Families trained as fake news detectives at NewsWise festival

29 Jan 2020
Pupils from Meadows Primary School and their parents meet Stoke Sentinel journalist at NewsWise festival (1).jpg

Children from Years 4,5 and 6 at Meadows Primary School took part in a family event yesterday alongside their parents, as part of the week-long NewsWise festival in Stoke-on-Trent.

NewsWise teamed up with Stoke Reads to run a series of activities and games designed to help families develop educational skills to identify false or misleading information and seek out quality news sources. Stoke Sentinel’s Education Reporter Kathie McInnes showed families how to look at news reports and assess how trustworthy they are.

One year five pupil said: “Today was really good because it was interactive and everyone got involved. It was fun coming up with headlines for stories and seeing how news is created."

One parent said: “I think today was a brilliant idea. It's good to teach children what to look out for, especially now there is more technology and a lot of things are questionable in this day and age. Hopefully next time my son will think first before believing something which could not be true"

The NewsWise festivals are an extension of the UNESCO award-winning NewsWise project, which was launched in 2018 by The Guardian Foundation, the National Literacy Trust and the PSHE Association, and funded by Google, to equip children from disadvantaged communities with the skills and knowledge to engage with, challenge and enjoy news.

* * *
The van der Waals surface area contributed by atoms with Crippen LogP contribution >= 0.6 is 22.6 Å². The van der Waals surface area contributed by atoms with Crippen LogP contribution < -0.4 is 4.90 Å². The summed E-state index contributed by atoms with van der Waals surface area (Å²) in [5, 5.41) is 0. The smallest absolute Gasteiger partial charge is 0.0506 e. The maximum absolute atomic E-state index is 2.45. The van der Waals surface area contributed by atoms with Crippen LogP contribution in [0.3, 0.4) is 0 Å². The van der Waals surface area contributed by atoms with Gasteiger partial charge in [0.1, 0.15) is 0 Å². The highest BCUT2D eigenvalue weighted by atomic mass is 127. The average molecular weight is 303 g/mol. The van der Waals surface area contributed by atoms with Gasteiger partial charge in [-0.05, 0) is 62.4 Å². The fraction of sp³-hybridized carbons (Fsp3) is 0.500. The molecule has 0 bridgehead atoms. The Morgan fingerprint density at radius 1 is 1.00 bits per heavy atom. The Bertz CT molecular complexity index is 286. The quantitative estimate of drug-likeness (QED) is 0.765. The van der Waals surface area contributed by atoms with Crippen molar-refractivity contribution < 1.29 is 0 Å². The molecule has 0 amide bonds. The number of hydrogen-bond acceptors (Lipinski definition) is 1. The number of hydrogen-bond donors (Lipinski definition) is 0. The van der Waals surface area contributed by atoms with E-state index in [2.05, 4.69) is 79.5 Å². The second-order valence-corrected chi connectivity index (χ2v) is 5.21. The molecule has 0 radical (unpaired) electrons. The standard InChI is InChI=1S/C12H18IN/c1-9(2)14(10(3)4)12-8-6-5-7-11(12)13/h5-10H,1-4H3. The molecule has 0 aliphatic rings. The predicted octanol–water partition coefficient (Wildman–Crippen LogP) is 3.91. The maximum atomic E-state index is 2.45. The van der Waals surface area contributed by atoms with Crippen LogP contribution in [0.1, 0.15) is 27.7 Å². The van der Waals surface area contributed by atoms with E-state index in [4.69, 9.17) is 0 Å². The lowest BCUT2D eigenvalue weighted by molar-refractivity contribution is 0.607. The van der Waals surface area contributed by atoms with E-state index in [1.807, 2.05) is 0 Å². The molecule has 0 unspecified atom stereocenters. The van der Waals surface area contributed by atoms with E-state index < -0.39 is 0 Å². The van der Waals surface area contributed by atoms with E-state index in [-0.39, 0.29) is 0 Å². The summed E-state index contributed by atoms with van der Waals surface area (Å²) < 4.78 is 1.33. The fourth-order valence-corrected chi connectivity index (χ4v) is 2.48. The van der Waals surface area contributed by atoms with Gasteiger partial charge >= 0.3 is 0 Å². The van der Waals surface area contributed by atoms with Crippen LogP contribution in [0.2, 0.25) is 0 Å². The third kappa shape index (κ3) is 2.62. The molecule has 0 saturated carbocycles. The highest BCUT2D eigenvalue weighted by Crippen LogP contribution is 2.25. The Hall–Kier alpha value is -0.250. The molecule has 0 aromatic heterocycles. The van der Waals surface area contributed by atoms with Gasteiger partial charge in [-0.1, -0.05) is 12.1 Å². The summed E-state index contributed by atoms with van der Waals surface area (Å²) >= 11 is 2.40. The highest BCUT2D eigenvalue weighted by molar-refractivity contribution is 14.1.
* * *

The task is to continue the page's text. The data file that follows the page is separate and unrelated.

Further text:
In 2020, NewsWise will take its festivals to towns and cities across the UK, delivering a week of fun and educational news literacy activities, including a family event, in-school workshops and teacher training sessions. Free curriculum-linked resources are also available to all UK primary schools, as well as top tips for parents to support their child’s news literacy at home: www.theguardian.com/newswise.

NewsWise created a UK tour of family workshops in response to recent research published by the National Literacy Trust revealing parents’ fears about the impact of fake news on their children’s lives and parents’ need for greater support to help their children understand the news [1]. The research found that:

  • Half of UK parents are worried about the impact of fake news and misinformation on their children’s lives (50%) and don’t think their children have the skills to spot it (52%)
  • 2 in 5 parents (40%) admitted to falling for fake news themselves
  • 2 in 5 parents (39%) never watch, listen to or read news with their child at home and 1 in 5 (21%) never talk to their child about news
  • Parents from disadvantaged backgrounds are more likely to never watch, listen to or read news with their children (45% vs 37%) and to believe their children don’t have the skills to spot fake news (52% vs 39%) than parents from more advantaged backgrounds

To reach the families most in need of support, the NewsWise festivals will take place in towns and cities across the UK with a high proportion of disadvantaged communities. Festivals will take place in several National Literacy Trust Hub areas, including Swindon, the North Yorkshire Coast and Bradford, as well as across Scotland, Wales and Northern Ireland, and in London.

The festivals complement the wider roll-out of the NewsWise programme to 150 schools throughout the UK in 2019/20, aiming to support the news literacy skills of 8,000 7-11-year-olds.

Angie Pitt, Director of NewsWise at The Guardian Foundation, said: “We were delighted to provide children and teachers in Stoke-on-Trent with opportunities to understand news production, help them identify misinformation, bias, and opinion and seek out quality news sources.

"Thank you to the brilliant teachers and children at Meadows Primary School where we ran our workshop today, and to Kathie McInnes from the Stoke Sentinel who volunteered to lend us her valuable insight."

To find out more about NewsWise and to access free resources, activities and top tips for parents to support their child’s news literacy at home, visit: www.theguardian.com/newswise.